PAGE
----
Salvation Army calls for special quarantine facilities for the homeless
The Czech branch of the Salvation Army has called for the establishment of special quarantine facilities for the homeless in all regions of the Czech Republic. Amidst a surge in the number of new cases of Covid-19 in the country, ordinary shelters for the homeless could easily become hotspots for an uncontrolled spread of the disease.
During the first wave of the coronavirus epidemic in the Czech Republic, twice as many homeless people as usual turned for assistance to the Salvation Army offices around the Czech Republic and its social workers provided help to around 3,000 to 5,000 citizens without a home.
Social workers are warning that the number of homeless people is likely to increase in the next few months as a result of the ongoing Covid-19 crisis. František Krupa is the national director of the Salvation Army in the Czech Republic:
“According to the latest survey of the Ministry of Labour and Social Affairs, which was carried out in 2018, there are some 24,000 homeless people in the Czech Republic.
“However, our data suggest that there are between 30,000 and 70, 000 of them, depending on whether you include only people who live on the streets, or also those in asylum houses and other non-standard living arrangements.”
The Salvation Army warns that the homeless population could be particularly hard hit by the second wave of the Covid-19 pandemic. The Czech homeless population has been gradually aging and now has between 15 to 20 percent of seniors, who run a higher risk of contracting the disease.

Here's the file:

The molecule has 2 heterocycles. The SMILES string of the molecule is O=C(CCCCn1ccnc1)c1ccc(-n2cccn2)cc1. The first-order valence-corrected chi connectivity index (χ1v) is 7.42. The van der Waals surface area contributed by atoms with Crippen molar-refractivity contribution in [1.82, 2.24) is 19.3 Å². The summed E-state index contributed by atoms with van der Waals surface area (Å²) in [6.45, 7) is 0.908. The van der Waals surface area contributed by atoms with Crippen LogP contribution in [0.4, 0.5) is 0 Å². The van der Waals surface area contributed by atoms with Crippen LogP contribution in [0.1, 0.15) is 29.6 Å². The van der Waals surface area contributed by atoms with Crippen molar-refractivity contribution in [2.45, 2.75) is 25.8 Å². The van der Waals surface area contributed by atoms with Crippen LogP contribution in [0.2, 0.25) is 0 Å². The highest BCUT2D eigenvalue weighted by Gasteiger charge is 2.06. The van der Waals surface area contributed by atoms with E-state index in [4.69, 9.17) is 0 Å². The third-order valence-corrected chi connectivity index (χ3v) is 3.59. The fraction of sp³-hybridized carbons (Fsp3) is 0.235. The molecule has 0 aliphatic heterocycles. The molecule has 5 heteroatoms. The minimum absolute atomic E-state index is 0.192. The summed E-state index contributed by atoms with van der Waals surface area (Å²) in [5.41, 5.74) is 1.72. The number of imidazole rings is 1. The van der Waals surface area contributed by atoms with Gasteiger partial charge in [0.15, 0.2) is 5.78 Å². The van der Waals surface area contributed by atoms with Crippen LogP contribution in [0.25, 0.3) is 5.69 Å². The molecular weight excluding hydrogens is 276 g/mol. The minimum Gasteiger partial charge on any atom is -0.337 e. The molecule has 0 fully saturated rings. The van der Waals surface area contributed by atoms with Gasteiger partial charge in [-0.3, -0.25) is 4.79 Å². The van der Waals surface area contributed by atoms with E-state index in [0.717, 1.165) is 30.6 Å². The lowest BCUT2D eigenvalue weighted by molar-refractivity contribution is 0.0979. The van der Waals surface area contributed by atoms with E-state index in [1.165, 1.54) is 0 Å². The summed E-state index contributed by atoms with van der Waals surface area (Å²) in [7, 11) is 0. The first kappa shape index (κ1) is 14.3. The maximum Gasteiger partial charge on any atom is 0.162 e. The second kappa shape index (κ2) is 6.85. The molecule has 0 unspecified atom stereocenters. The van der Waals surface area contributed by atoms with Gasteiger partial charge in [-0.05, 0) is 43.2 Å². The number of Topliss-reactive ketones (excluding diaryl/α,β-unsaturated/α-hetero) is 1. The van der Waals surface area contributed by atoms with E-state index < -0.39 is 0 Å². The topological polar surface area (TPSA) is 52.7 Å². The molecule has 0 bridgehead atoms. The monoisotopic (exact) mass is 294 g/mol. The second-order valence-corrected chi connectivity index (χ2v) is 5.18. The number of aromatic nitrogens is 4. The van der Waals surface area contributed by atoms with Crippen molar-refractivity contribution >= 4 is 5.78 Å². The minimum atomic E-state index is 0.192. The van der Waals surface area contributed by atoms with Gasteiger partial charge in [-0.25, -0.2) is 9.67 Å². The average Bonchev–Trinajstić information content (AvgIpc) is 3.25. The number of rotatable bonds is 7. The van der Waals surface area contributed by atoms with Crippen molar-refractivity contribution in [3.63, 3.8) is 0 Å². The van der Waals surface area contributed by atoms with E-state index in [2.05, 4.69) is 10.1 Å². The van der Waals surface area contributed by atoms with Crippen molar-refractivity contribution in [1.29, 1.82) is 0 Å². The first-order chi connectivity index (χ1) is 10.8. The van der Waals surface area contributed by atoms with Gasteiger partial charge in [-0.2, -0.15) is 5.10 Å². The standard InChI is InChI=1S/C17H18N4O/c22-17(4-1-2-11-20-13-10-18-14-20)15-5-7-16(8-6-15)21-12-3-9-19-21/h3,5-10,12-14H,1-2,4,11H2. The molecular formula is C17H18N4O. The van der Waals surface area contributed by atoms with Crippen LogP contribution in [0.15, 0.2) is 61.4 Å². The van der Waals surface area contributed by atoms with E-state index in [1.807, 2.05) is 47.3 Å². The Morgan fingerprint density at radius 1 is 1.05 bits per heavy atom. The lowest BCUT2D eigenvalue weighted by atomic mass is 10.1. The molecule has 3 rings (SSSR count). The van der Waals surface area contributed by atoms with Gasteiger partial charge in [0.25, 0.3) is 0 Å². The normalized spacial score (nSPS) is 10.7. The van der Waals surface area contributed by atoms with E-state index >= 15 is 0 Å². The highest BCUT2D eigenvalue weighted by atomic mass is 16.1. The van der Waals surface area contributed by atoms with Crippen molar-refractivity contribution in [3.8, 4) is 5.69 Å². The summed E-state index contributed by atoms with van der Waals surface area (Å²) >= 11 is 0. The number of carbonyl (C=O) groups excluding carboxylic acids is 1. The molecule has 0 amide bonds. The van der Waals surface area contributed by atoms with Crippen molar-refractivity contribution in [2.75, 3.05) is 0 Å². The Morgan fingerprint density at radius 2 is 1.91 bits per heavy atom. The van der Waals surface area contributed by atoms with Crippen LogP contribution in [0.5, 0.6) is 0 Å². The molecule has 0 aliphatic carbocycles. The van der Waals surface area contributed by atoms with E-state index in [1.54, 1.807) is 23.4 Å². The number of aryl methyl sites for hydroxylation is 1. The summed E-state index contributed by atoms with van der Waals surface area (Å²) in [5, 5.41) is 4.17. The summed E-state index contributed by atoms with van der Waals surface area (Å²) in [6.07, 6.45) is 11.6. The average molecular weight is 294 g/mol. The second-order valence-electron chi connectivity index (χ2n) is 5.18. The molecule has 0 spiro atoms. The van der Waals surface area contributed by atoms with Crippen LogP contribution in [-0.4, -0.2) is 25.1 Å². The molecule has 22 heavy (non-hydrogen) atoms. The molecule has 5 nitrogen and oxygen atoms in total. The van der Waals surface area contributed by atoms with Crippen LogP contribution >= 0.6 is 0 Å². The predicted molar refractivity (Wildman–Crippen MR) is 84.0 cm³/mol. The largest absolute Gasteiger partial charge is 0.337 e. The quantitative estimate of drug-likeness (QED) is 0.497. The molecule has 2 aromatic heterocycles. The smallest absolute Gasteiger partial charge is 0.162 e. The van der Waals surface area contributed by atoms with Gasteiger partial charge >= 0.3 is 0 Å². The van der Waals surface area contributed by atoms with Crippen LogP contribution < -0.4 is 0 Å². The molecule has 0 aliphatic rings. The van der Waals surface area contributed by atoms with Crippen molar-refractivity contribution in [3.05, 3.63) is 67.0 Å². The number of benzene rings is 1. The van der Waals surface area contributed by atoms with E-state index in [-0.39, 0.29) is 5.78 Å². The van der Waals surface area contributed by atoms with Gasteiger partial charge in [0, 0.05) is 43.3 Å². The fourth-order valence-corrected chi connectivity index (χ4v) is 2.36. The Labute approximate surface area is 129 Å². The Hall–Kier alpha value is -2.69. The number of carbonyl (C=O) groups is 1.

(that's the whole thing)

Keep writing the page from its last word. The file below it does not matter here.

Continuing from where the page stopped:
Another factor increasing the risk of Covid-19 infection among the homeless is that a majority of them are not registered with a GP and they are hard to track by hygiene officials, since they have no stable address or telephone number.
František Krupa also points out that they tend to mistrust official authorities. He says the only solution to the problem is to have enough social workers working directly in the streets:
“The only sophisticated tool is high-quality terrain and social services. Social workers know where to look for the homeless people; they have established a personal contact with them and they know how to track them down. The homeless trust them and cooperate with them. But there are still towns and cities which still lack such services.”
In view of the worsening coronavirus situation in the country and the upcoming cold winter months, Mr. Krupa says it is absolutely essential to provide special quarantine facilities for the homeless:
“Normal people who are sick stay at home, but the homeless have nowhere to go. If they stay in a regular shelter, they can spread the virus uncontrollably.
“In this situation, tents are not a solution. I think that in the 21st century, in Central Europe, people who are sick should not end up in a tent.”